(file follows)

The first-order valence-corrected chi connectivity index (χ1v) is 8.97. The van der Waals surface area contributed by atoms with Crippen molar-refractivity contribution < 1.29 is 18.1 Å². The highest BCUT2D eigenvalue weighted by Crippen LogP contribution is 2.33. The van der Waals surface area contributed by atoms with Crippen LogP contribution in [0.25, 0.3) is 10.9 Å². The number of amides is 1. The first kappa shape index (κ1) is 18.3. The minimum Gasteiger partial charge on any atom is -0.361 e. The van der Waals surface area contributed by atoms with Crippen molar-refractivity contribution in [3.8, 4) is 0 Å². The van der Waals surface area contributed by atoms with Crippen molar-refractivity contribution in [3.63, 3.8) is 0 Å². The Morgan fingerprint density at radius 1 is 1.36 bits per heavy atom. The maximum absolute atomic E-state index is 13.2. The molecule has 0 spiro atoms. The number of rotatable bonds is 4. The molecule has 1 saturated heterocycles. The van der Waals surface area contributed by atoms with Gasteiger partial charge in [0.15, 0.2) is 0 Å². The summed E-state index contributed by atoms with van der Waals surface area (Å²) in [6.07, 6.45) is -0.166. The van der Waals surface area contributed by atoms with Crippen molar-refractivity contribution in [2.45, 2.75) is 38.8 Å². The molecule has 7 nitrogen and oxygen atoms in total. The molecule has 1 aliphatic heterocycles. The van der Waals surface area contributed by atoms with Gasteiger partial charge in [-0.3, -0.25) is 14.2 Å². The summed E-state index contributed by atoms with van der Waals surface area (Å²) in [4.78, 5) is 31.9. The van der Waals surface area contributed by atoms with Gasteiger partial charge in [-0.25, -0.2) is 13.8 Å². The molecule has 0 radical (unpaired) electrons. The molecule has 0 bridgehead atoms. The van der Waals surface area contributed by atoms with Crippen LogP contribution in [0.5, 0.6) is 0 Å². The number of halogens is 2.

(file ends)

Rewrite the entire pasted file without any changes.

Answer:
The first-order valence-corrected chi connectivity index (χ1v) is 8.97. The van der Waals surface area contributed by atoms with Crippen molar-refractivity contribution < 1.29 is 18.1 Å². The highest BCUT2D eigenvalue weighted by Crippen LogP contribution is 2.33. The van der Waals surface area contributed by atoms with Crippen LogP contribution in [0.25, 0.3) is 10.9 Å². The number of amides is 1. The first kappa shape index (κ1) is 18.3. The minimum Gasteiger partial charge on any atom is -0.361 e. The van der Waals surface area contributed by atoms with Crippen molar-refractivity contribution in [3.8, 4) is 0 Å². The van der Waals surface area contributed by atoms with Crippen molar-refractivity contribution in [3.63, 3.8) is 0 Å². The Morgan fingerprint density at radius 1 is 1.36 bits per heavy atom. The maximum absolute atomic E-state index is 13.2. The molecule has 0 spiro atoms. The number of rotatable bonds is 4. The molecule has 1 saturated heterocycles. The van der Waals surface area contributed by atoms with Gasteiger partial charge in [0.15, 0.2) is 0 Å². The summed E-state index contributed by atoms with van der Waals surface area (Å²) in [6.07, 6.45) is -0.166. The van der Waals surface area contributed by atoms with Crippen molar-refractivity contribution in [2.45, 2.75) is 38.8 Å². The molecule has 7 nitrogen and oxygen atoms in total. The molecule has 1 aliphatic heterocycles. The van der Waals surface area contributed by atoms with Gasteiger partial charge in [-0.3, -0.25) is 14.2 Å². The summed E-state index contributed by atoms with van der Waals surface area (Å²) in [4.78, 5) is 31.9. The van der Waals surface area contributed by atoms with Gasteiger partial charge in [-0.25, -0.2) is 13.8 Å². The molecule has 0 radical (unpaired) electrons. The molecule has 0 bridgehead atoms. The van der Waals surface area contributed by atoms with Crippen LogP contribution in [0.5, 0.6) is 0 Å². The number of halogens is 2.